Looking for a specific product?

Make a search for products & suppliers, articles & news.

Norway announces new contribution to Guyana for its continued low deforestation

The Guyana-Norway climate and forest partnership continues to make significant progress. In 2012, Guyana kept deforestation and forest degradation at very low, though increased, levels. Based on this result, combined with improvements in forest governance in 2012-13, Norway today announces that it will contribute 35 million USD to the implementation of Guyana’s Low Carbon Development Strategy.

Today’s announcement of a US$35 million payment to Guyana is based on Guyana’s deforestation rate in 2012 as well as the country’s progress on indicators that will enable agreed goals for forest governance.

- Guyana’s ambitious goal is to enhance economic growth while preserving the rainforest. I am happy that Norway can contribute to Guyana’s green development through our partnership on forest. Guyana’s deforestation is one of the lowest in the world. The goal of the partnership with Guyana is to keep it that way, says Tine Sundtoft, Minister of Climate and the Environment in Norway.

Since 2009, Norway has been contributing to Guyana’s efforts to enhance economic development while maintaining over 99.5% of its 185 000 square kilometer forest.

In the period from January 1st 2012 to December 31st 2012, Guyana’s verified deforestation rate was 0.079%. This is an increase compared to previous years, but still an exceptionally low level relative to almost all other tropical countries.

Guyana has furthermore reported on progress of the enabling activities related to sustainable forest management in the period from June 30th 2012-September 20th 2013. These results have been independently assessed by Indufor. Substantial and satisfactory progress has been made on almost all indicators. However, Guyana’s efforts to apply for candidacy of the Extractive Industries Transparency Initiative (EITI) demonstrated slower than anticipated progress. Details on how this influences the payment can be found in the Technical Note on Payments.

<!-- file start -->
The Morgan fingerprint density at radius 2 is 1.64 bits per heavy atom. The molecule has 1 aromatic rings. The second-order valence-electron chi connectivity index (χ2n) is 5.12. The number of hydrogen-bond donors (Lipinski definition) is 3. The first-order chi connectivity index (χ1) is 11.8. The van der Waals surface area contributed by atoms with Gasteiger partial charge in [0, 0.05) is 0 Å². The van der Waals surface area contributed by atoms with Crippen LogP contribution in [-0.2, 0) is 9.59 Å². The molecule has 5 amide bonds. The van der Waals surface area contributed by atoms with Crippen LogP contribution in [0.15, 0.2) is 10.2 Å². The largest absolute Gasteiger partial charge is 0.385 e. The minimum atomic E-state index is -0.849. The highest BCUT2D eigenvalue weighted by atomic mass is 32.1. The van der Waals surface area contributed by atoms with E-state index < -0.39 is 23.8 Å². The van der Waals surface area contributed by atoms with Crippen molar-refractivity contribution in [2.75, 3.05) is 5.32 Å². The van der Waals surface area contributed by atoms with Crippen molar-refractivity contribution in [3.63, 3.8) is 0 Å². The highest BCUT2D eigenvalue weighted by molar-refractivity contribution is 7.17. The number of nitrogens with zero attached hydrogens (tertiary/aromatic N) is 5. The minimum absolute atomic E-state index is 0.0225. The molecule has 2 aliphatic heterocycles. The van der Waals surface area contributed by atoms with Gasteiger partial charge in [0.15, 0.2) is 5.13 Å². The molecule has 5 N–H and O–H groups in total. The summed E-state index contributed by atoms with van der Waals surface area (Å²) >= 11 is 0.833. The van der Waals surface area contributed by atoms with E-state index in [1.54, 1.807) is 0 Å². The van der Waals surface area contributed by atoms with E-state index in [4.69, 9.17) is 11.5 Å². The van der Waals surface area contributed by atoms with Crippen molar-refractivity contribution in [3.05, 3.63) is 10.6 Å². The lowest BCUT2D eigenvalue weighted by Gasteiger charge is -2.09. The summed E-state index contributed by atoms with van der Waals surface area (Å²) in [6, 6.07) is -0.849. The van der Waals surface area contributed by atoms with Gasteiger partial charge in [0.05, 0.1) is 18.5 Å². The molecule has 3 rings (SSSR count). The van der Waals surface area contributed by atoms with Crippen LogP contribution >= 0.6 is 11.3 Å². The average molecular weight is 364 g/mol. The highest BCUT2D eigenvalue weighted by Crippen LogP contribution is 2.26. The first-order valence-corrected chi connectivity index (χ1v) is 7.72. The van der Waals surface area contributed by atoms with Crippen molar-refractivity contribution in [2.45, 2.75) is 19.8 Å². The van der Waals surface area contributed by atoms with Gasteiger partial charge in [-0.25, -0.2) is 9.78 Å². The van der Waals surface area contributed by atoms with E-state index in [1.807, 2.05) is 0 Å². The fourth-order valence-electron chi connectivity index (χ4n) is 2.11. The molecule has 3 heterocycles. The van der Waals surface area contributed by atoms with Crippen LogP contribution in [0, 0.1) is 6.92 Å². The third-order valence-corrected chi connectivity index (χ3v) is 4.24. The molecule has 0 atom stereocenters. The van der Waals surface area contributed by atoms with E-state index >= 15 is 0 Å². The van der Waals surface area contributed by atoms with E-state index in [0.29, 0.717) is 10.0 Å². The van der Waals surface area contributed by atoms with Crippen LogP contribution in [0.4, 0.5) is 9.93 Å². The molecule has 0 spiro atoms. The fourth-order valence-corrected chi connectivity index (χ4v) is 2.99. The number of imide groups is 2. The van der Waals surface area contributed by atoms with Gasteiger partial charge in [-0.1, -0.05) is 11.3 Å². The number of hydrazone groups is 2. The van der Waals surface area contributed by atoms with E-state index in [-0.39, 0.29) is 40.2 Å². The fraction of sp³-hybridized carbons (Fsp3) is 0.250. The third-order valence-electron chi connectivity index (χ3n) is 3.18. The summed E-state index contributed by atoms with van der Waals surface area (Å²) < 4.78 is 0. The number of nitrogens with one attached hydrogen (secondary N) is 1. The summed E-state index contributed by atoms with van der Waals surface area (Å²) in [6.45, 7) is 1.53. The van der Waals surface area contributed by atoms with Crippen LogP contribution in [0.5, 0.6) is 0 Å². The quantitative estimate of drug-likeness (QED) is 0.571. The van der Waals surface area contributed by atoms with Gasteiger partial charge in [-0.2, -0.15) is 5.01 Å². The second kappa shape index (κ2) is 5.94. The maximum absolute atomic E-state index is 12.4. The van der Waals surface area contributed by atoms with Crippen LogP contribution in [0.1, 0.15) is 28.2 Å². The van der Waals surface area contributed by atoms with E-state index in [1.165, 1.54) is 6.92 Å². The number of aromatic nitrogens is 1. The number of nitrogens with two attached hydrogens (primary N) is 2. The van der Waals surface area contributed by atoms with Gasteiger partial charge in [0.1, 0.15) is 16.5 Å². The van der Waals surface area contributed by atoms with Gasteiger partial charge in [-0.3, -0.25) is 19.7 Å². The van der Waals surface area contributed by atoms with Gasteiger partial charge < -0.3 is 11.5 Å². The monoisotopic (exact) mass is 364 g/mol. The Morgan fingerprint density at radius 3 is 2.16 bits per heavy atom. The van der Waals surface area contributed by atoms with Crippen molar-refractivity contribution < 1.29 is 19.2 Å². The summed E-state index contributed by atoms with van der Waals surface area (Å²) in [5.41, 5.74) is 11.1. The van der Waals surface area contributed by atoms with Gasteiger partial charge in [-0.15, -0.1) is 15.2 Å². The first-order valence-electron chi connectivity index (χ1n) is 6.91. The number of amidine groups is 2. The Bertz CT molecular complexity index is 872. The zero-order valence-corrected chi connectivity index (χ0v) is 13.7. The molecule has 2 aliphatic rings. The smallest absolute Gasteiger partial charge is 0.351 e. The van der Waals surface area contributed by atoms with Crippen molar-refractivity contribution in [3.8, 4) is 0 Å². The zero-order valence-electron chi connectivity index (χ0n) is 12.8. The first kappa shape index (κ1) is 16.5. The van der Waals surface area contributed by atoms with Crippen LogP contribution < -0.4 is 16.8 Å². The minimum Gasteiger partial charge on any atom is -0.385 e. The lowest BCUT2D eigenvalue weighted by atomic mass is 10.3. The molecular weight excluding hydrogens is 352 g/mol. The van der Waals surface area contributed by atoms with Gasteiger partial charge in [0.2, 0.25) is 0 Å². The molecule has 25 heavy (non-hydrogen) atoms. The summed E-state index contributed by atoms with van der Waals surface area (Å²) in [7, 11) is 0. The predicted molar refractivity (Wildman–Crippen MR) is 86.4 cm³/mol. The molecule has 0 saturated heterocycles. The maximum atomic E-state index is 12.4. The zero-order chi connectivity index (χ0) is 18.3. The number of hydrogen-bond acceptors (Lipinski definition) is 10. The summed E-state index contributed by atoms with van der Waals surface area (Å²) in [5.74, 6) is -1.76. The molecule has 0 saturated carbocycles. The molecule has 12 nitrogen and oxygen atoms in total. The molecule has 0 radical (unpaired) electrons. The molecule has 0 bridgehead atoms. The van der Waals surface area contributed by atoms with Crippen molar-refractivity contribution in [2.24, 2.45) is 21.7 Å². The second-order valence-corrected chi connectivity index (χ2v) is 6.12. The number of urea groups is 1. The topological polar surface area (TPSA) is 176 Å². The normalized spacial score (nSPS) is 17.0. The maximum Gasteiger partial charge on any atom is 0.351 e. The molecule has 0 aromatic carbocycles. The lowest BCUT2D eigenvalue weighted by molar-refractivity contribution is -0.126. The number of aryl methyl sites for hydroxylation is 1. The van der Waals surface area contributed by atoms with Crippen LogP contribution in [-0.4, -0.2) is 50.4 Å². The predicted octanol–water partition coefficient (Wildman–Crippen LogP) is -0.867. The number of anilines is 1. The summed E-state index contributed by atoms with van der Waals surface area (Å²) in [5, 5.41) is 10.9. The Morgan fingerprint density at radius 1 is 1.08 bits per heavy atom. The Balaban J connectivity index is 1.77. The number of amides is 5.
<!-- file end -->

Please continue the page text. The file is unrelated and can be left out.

Today’s announcement brings to US$150 million the total earned from Norway to Guyana since the partnership started. The accumulated payments are being invested by Guyana in its Low Carbon Development Strategy (LCDS).

More details on this announcement and next year’s indicators for enabling the agreed goals for forest governance can be found here.

 

Related news

Latest news

New Zealand Navy turns to Vestdavit for hands-on experience

Since 2000, Vestdavit has supplied 14 davits for seven NZ Navy vessels.

DNV GL and AEP Ohio win Energy Award for helping new energy efficient technology in ultra-low temperature freezers reach the market

Stirling ultra-low temperature freezers now ENERGY STAR certified

New 4K Displays Enable Cutting-Edge Multi-Data Fishing Vessel Bridge Solution from Furuno Norway

Newbuild Danish trawler 'Gitte Henning' first to benefit from large-format, ultra high definition bridge display innovation.

New DNV GL class notations aim to improve stern tube bearing performance

In the “Shaft align” class notations and the revised main class requirements for single stern tube bearing installations,

DNV GL provides due diligence to institutional lenders for investment in 659 MW Walney offshore wind project

Through DNV GL’s technical assessment to the group of lenders,

Welcome to the new service centre in Rørvik!

OK Marine will sell and offer service of its recognized cleaning fish products.

DNV GL boosts investment in 3D printing with establishment of Global Additive Manufacturing Centre of Excellence in Singapore

Through the newly established centre, DNV GL is running the recently announced collaboration with Sembcorp Marine,

DNV GL advised Partners Group on technical risks in its investment in Borssele III-IV

Due diligence on Dutch offshore wind project focused on technical risks.

Next generation hull calculation software: DNV GL launches Nauticus Hull version V20

With new ship rules and IACS requirements increasing the scope of hull design,